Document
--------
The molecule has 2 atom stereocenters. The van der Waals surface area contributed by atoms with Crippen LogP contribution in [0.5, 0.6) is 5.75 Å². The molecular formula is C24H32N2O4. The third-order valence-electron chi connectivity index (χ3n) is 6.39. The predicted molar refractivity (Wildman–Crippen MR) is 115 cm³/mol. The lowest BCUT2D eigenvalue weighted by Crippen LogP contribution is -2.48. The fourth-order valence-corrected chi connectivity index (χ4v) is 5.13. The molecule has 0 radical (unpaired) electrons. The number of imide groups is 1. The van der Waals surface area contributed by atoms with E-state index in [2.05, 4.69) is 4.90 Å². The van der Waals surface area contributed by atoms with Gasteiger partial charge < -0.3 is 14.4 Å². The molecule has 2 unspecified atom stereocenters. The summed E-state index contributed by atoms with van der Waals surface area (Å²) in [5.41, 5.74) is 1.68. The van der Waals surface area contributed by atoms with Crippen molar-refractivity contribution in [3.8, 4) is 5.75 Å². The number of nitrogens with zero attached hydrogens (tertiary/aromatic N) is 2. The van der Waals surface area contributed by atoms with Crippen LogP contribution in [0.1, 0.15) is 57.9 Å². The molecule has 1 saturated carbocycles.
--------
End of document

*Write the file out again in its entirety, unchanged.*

The molecule has 2 atom stereocenters. The van der Waals surface area contributed by atoms with Crippen LogP contribution in [0.5, 0.6) is 5.75 Å². The molecular formula is C24H32N2O4. The third-order valence-electron chi connectivity index (χ3n) is 6.39. The predicted molar refractivity (Wildman–Crippen MR) is 115 cm³/mol. The lowest BCUT2D eigenvalue weighted by Crippen LogP contribution is -2.48. The fourth-order valence-corrected chi connectivity index (χ4v) is 5.13. The molecule has 0 radical (unpaired) electrons. The number of imide groups is 1. The van der Waals surface area contributed by atoms with E-state index in [2.05, 4.69) is 4.90 Å². The van der Waals surface area contributed by atoms with Gasteiger partial charge < -0.3 is 14.4 Å². The molecule has 2 unspecified atom stereocenters. The summed E-state index contributed by atoms with van der Waals surface area (Å²) in [5.41, 5.74) is 1.68. The van der Waals surface area contributed by atoms with Crippen molar-refractivity contribution in [3.8, 4) is 5.75 Å². The number of nitrogens with zero attached hydrogens (tertiary/aromatic N) is 2. The van der Waals surface area contributed by atoms with Crippen LogP contribution in [0.1, 0.15) is 57.9 Å². The molecule has 1 saturated carbocycles.